Column: Factoring history

Memory I like to say that my favorite class at UC Davis was Math 16A. I enjoyed it so much that I took it twice. I managed to pass it the second time. It wasn’t just that I was lazy. I was absolutely disinterested in calculus. I couldn’t see how it would be useful after college. It was as if the doors of the lecture hall sealed off any connection to the real world. Attending class was like learning in a vacuum. All context was erased. It was simply calculus. It was simply suffocating. My teacher never told us why we should drill ourselves endlessly on derivatives. It seemed the sole reason for the course was that it was required for an economics degree. So I switched off during lecture, bored by abstract concepts that seemed applicable to nothing but the dreaded midterm and final. I skated by with a low grade my second time through, changed my major and vowed never to take the subject again. Incidentally, the mathematician Eric... ...

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Editorial: Students will suffer from sequestration

Sequestration, enacted by the Budget Control Act of 2011, went into effect on March 1. As part of the deal reached in 2011 regarding the debt ceiling, $85.4 billion in cuts will be enacted, slashing budgets for federal agencies across the board. This is bad news for the United States, for California, for UC Davis and for us. It is the ill-begotten child of a dysfunctional congress that places politics and dogma above proven facts and the nation’s well being. It will have dire consequences for the University of California and its students. We must hold our elected officials accountable.There is a problem when so many Americans find Congress less favorable than lice, Genghis Khan and colonoscopies.There is a problem when those in charge of the nation don’t seem to care. More than $335 million in federal research support, the lifeblood of scientific research, will be lost as a result of the sequestration, according to the University of California Office of the President (UCOP). And according to The Davis Enterprise,... ...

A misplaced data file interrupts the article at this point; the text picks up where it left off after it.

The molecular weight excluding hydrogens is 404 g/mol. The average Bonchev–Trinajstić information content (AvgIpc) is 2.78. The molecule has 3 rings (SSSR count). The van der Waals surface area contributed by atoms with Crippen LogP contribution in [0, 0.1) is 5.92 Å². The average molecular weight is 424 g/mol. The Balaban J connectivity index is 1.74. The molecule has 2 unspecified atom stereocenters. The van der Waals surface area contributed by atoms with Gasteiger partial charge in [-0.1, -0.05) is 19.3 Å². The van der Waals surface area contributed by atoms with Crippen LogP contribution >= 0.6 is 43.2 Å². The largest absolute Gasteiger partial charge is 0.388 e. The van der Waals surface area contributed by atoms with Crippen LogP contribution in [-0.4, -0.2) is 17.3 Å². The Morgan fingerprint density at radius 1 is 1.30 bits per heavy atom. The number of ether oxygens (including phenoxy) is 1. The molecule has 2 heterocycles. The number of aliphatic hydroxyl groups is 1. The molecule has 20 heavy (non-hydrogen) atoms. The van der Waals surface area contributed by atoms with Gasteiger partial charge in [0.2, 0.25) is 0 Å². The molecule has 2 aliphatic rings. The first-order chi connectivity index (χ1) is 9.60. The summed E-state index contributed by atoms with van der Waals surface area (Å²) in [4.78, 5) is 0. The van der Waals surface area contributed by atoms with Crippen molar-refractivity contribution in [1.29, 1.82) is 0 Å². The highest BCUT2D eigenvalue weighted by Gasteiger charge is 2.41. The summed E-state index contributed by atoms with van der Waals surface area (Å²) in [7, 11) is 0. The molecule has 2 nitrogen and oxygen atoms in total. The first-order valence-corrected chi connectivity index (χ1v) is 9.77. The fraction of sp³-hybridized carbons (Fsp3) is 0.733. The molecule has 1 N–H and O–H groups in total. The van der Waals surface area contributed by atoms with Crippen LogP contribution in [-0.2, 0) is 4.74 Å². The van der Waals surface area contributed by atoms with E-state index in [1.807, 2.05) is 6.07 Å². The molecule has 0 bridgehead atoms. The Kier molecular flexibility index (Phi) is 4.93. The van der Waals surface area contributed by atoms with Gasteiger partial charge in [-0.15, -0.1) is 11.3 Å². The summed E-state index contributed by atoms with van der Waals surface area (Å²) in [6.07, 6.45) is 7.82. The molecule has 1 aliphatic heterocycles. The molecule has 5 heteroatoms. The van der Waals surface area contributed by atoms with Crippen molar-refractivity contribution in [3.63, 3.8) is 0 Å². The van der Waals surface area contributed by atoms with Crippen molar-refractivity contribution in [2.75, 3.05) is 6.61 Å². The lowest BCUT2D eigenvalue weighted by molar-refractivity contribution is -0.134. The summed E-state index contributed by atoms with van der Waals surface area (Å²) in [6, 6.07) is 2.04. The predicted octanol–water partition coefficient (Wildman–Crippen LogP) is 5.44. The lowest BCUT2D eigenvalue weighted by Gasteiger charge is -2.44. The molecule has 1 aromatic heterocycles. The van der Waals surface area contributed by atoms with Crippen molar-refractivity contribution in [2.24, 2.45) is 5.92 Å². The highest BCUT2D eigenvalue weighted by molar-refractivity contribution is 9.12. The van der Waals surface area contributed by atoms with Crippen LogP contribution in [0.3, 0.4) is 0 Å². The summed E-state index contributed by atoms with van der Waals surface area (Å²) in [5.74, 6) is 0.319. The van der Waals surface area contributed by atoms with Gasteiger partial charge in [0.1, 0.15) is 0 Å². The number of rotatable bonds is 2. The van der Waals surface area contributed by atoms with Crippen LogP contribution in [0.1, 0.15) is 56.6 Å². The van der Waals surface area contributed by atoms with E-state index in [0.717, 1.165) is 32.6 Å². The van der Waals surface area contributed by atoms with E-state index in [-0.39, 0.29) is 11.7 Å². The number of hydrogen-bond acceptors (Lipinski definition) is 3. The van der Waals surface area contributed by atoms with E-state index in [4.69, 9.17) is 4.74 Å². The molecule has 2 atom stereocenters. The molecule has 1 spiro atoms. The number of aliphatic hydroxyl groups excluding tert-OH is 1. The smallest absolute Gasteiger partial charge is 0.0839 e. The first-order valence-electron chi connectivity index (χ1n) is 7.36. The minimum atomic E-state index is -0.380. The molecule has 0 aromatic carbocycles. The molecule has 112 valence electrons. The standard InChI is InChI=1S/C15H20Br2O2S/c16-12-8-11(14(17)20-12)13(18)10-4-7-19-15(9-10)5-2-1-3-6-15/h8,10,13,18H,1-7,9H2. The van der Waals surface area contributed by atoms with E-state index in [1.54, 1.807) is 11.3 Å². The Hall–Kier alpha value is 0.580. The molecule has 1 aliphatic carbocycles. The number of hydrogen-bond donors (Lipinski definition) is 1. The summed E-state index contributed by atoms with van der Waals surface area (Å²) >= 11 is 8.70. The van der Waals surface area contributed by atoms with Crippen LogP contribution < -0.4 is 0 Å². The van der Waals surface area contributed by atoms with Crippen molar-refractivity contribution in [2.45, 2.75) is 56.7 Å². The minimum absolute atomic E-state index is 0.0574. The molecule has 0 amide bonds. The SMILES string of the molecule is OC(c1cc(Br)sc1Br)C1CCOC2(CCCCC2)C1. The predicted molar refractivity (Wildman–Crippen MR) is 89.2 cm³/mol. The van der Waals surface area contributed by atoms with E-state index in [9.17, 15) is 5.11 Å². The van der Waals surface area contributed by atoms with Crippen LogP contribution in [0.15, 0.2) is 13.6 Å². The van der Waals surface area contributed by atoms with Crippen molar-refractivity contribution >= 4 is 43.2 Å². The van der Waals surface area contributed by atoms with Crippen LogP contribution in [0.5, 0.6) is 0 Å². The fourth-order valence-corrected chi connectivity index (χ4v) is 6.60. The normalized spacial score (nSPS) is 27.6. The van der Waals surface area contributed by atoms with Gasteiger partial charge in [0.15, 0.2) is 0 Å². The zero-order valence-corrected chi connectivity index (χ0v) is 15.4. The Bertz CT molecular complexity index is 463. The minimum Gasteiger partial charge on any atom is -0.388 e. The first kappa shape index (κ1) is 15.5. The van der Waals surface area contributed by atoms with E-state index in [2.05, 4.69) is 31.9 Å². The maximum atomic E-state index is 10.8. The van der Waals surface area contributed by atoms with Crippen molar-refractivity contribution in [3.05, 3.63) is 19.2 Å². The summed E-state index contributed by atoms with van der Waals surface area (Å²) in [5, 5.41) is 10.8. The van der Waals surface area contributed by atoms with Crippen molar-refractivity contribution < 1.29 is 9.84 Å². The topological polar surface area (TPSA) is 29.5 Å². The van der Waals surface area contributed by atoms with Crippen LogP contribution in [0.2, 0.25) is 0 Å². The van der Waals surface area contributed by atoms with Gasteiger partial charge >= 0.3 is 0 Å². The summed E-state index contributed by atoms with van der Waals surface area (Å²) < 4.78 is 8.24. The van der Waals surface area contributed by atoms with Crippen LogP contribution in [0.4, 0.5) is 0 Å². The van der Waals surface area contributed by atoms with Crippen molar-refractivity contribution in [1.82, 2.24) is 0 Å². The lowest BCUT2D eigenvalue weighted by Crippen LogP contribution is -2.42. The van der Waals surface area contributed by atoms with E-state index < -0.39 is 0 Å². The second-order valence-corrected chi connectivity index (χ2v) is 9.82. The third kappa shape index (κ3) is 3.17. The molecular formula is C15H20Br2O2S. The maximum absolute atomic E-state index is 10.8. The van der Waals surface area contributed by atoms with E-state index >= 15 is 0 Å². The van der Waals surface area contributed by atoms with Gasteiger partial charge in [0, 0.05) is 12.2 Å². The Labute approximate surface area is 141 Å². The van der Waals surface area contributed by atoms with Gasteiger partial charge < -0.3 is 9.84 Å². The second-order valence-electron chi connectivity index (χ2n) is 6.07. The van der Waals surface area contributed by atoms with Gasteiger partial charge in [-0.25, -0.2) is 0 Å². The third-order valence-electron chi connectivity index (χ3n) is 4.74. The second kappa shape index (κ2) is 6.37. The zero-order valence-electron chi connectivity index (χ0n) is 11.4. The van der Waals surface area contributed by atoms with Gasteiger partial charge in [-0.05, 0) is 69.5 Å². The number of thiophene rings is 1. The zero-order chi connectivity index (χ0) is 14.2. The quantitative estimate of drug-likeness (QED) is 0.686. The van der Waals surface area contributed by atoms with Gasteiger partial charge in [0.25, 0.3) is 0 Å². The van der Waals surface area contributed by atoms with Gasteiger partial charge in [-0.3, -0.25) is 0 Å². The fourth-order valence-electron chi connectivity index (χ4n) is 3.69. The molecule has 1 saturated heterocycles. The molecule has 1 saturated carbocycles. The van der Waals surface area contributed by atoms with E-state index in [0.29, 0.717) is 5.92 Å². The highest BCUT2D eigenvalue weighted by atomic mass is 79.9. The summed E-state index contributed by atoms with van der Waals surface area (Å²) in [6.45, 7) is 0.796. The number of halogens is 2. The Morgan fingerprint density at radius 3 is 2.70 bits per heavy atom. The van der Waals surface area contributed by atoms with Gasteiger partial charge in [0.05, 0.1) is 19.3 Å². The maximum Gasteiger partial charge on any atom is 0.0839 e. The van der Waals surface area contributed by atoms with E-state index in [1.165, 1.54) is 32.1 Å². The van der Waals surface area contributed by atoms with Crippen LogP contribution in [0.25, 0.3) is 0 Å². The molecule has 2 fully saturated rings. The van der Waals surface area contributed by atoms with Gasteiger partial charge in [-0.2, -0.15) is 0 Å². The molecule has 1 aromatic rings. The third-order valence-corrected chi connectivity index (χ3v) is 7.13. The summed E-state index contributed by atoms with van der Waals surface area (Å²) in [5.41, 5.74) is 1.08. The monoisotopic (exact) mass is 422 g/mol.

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Human Gross Anatomy class offers unique experience

Working with real human body specimens as an undergraduate student is a rare opportunity at most universities across the nation. But here at UC Davis, all students have the chance to learn by doing in Cell Biology and Human Anatomy (CHA) 101, also known as the Human Gross Anatomy class offered this Winter Quarter. “The overarching goal [of the class] is to give students a very thorough understanding of how the human body is put together and how it works,” said professor of cell biology and human anatomy Dr. Douglas Gross, who teaches CHA 101. Introduced 40 years ago, around the time the UC Davis Medical School was established, Human Gross Anatomy has been taught by Dr. Gross for the past 17 years. “There are probably maybe three or four other courses somewhat like it in the entire country,” Dr. Gross said. “It’s very rare to have human gross anatomy taught with human cadavers and there’s very few, if any, that teach it at the level we teach it at.”... ...